Harada-Ikeda (left) competing at the 2004 Athens Olympics (courtesy of Megumi Harada Ikeda)

Ikeda would lose in the second round to the Italian Cristiana Cascioli, who nearly toppled eventual champion, Nagy in the third round. And Ikeda represented Japan again in the 2008 Beijing Olympics, only to fall to silver medalist Ana Brânză of Romania in the second round.

Today, Ikeda supports the Olympic movement with her work in the Japan Anti-Doping Association (JADA) educating athletes and the parents of athletes on the issues of doping, how to prepare for drug testing, and what medication and supplements to avoid. She also believes it’s important to get these messages across to the top athletes, the “influencers” of the next generation of athletes.

In the end, it is always about influencing and inspiring the next generation.

In 1964, Ikeda’s father was a teenager when the torch relay passed through her hometown of Nanyo. He didn’t carry the torch, but he was part of a team of kids who would jog behind the torchbearer as they brought the sacred Olympic flame closer to Tokyo.

This year, the Olympian Ikeda was scheduled to run in the Tokyo2020 torch relay on March 24 this year, if not for the CoronaVirus pandemic. But she hopes that the torch relay is revived in 2021. And she hopes she can convince her father to run with her.

One can dream.

Harada- Ikeda at her second Olympics, in Beijing, 2008. (Courtesy of Megumi Harada Ikeda)
Imre Park on the medals podium
Gold medalist South Korea’s Park Sangyoung (C), silver medalist Hungary’s Geza Imre (L) and bronze medalist France’s Gautheir Grumier attend the awarding ceremony of men’s epee individual of fencing at the 2016 Rio Olympic Games in Rio de Janeiro, Brazil, on Aug. 9, 2016. / CHINA OUT

He was so close! Up by 4 at match point in an épée finals, victory was imminent.

The Hungarian, Géza Imre, was competing in his fifth Olympic Games, since his debut at the 1996 Atlanta Games, where he won bronze in the men’s individual épée. He tasted near glory by taking silver with his compatriots in the men’s epee team event.

And yet, there he was, the defending world champion, at the age of 41, seconds away from grasping gold at match point, up 14-10 on the Park Sang-young, the 20-year-old South Korean, ranked 21st in the world.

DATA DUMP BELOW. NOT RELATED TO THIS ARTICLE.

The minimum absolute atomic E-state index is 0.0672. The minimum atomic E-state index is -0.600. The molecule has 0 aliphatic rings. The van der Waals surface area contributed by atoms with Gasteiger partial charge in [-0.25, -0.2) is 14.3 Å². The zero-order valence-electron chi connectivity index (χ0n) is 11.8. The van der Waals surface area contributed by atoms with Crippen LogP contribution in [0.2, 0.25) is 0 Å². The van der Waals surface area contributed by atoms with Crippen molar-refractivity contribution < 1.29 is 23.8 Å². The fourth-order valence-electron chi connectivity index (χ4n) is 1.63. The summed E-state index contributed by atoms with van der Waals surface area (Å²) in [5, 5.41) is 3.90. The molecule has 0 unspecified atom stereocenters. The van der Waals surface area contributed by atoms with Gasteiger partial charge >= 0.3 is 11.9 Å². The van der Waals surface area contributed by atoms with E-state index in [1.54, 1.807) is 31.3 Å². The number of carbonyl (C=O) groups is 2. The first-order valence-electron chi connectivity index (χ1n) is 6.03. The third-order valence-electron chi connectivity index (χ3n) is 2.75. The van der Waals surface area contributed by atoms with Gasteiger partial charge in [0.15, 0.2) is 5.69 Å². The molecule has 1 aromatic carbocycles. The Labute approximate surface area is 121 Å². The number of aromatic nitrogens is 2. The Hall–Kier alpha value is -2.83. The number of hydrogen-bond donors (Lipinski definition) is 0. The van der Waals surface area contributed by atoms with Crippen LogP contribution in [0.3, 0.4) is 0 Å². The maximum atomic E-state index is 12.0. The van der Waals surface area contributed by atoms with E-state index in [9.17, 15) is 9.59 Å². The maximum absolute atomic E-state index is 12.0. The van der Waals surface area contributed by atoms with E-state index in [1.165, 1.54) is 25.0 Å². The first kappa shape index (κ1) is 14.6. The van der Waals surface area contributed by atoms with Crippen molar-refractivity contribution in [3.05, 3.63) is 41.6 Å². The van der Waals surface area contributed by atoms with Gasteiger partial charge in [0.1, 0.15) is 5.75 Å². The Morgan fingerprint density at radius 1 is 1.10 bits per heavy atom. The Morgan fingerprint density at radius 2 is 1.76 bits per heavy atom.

The drama was compelling even for me, a person who can’t tell the difference between an epee, a foil and a sabre. But my journalist’s eye saw that this was a compelling contest of righty vs lefty, East vs West, promising youth vs grizzled veteran.

Except for South Koreans, most spectators likely felt Imre was a split second from winning his elusive gold medal. Down 14-10, Park took it one step at a time. Countering a lunge, Park strikes, and makes it 14-11. “There’s one back,” said the announcer. Park goes low, and sneaks his epee in to hit Irme’s left hip. 14-12. “Park’s closed the gap.”

The crowd is beginning to think that Park has the slightest of chances. Imre lunges, aiming midriff, but is blocked by Park, who counters to get to 14-13. “There’s another one for Park!” shouts the announcer. “This is an amazing final now!”

Rio Olympics Fencing Men
Park Sangyoung of South Korea celebrates with his national flag after defeating Geze Imra of Hungary to win gold in a men’s individual epee final at the 2016 Summer Olympics in Rio de Janeiro, Brazil, Tuesday, Aug. 9, 2016. (AP Photo/Andrew Medichini)

Balancing caution and aggression, Park hops his way to Imre and then suddenly withdraws getting into a deep crouch, nearly losing his balance and falling backwards. The announcers are saying of Imre, “all he needs is a double. A double will do it,” at the very point Park strikes. Suddenly, it’s 14-14, and in épée, you don’t need to win by two. Gold goes to the winner of the next point.

“Géza Imre at the age of 41,” shouts the announcer, “was miles ahead, and then decided ‘I want to finish in a flourish. I want to finish with an attack.’ And Park has earned the right to be contested – a one-hit gold medal final!”

When play resumed, Park attacked. With his lunge, he stabbed the left side of Imre’s helmet convincingly, his helmet flashing green, his blade bending beautifully and fleetingly in a 180 degree arc.

“It’s Park! The 20 year old from Korea has done it. He’s won Korea’s first ever épée.”

Youth exploded. He flipped his helmet. He roared. He swung his épée in wild glee. He raced to his coach and slammed into him in an exuberant hug. “Unbelievable”, the announcer said, stressing each syllable. “That young man is a massive, massive talent!”

Perhaps it was Park’s youth that kept him in the hunt for gold. A promising fencer, a knee injury kept Park out of competition for much of 2015, which is why his ranking was so low when he got to Rio. But Park was not dwelling on the past. As he said in this article, he was in the moment.

“I was not even thinking about trying to win a gold medal. Since this is the festival for everyone, I wanted to enjoy myself. When will I ever compete at an Olympics again? I did not want to have any regrets, and I think it showed.”

Imre outpointed by Park in epee finals
Park scores the decisive 15th point.